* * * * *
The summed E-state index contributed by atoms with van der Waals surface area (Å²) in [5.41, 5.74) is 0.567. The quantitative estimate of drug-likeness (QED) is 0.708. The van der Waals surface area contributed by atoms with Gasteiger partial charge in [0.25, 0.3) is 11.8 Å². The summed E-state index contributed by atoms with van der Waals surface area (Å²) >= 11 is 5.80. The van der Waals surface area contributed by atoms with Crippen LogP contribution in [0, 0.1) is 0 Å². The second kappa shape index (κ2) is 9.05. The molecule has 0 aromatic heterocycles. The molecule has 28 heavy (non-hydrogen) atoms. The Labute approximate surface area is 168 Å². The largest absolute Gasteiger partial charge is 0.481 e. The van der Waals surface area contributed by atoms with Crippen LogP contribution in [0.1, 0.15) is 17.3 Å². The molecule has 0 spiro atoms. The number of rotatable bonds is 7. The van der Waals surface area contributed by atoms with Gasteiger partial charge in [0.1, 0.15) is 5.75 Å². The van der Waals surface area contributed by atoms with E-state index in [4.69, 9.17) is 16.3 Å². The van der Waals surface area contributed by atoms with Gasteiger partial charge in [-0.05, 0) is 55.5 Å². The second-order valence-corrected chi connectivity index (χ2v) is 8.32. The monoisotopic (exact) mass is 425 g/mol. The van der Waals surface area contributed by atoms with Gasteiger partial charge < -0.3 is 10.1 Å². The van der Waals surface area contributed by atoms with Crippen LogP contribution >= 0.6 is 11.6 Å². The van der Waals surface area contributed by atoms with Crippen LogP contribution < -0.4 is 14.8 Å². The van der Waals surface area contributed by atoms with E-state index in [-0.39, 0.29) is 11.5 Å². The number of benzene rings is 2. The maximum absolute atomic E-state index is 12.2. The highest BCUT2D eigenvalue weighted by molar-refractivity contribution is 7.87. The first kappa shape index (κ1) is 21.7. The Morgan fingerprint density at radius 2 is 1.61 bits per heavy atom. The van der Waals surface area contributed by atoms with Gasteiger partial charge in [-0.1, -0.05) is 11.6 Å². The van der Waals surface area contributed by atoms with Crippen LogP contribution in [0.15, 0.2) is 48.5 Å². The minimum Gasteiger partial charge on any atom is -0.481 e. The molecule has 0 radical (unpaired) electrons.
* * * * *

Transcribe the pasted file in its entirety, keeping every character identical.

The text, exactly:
The summed E-state index contributed by atoms with van der Waals surface area (Å²) in [5.41, 5.74) is 0.567. The quantitative estimate of drug-likeness (QED) is 0.708. The van der Waals surface area contributed by atoms with Gasteiger partial charge in [0.25, 0.3) is 11.8 Å². The summed E-state index contributed by atoms with van der Waals surface area (Å²) >= 11 is 5.80. The van der Waals surface area contributed by atoms with Crippen LogP contribution in [0, 0.1) is 0 Å². The second kappa shape index (κ2) is 9.05. The molecule has 0 aromatic heterocycles. The molecule has 28 heavy (non-hydrogen) atoms. The Labute approximate surface area is 168 Å². The largest absolute Gasteiger partial charge is 0.481 e. The van der Waals surface area contributed by atoms with Crippen LogP contribution in [0.1, 0.15) is 17.3 Å². The molecule has 0 spiro atoms. The number of rotatable bonds is 7. The van der Waals surface area contributed by atoms with Gasteiger partial charge in [0.1, 0.15) is 5.75 Å². The van der Waals surface area contributed by atoms with E-state index in [4.69, 9.17) is 16.3 Å². The van der Waals surface area contributed by atoms with Gasteiger partial charge in [-0.05, 0) is 55.5 Å². The second-order valence-corrected chi connectivity index (χ2v) is 8.32. The monoisotopic (exact) mass is 425 g/mol. The van der Waals surface area contributed by atoms with Gasteiger partial charge < -0.3 is 10.1 Å². The van der Waals surface area contributed by atoms with Crippen LogP contribution >= 0.6 is 11.6 Å². The van der Waals surface area contributed by atoms with Crippen LogP contribution < -0.4 is 14.8 Å². The van der Waals surface area contributed by atoms with E-state index in [-0.39, 0.29) is 11.5 Å². The number of benzene rings is 2. The maximum absolute atomic E-state index is 12.2. The highest BCUT2D eigenvalue weighted by molar-refractivity contribution is 7.87. The first kappa shape index (κ1) is 21.7. The Morgan fingerprint density at radius 2 is 1.61 bits per heavy atom. The van der Waals surface area contributed by atoms with Gasteiger partial charge in [-0.1, -0.05) is 11.6 Å². The van der Waals surface area contributed by atoms with Crippen LogP contribution in [0.15, 0.2) is 48.5 Å². The minimum Gasteiger partial charge on any atom is -0.481 e. The molecule has 0 radical (unpaired) electrons.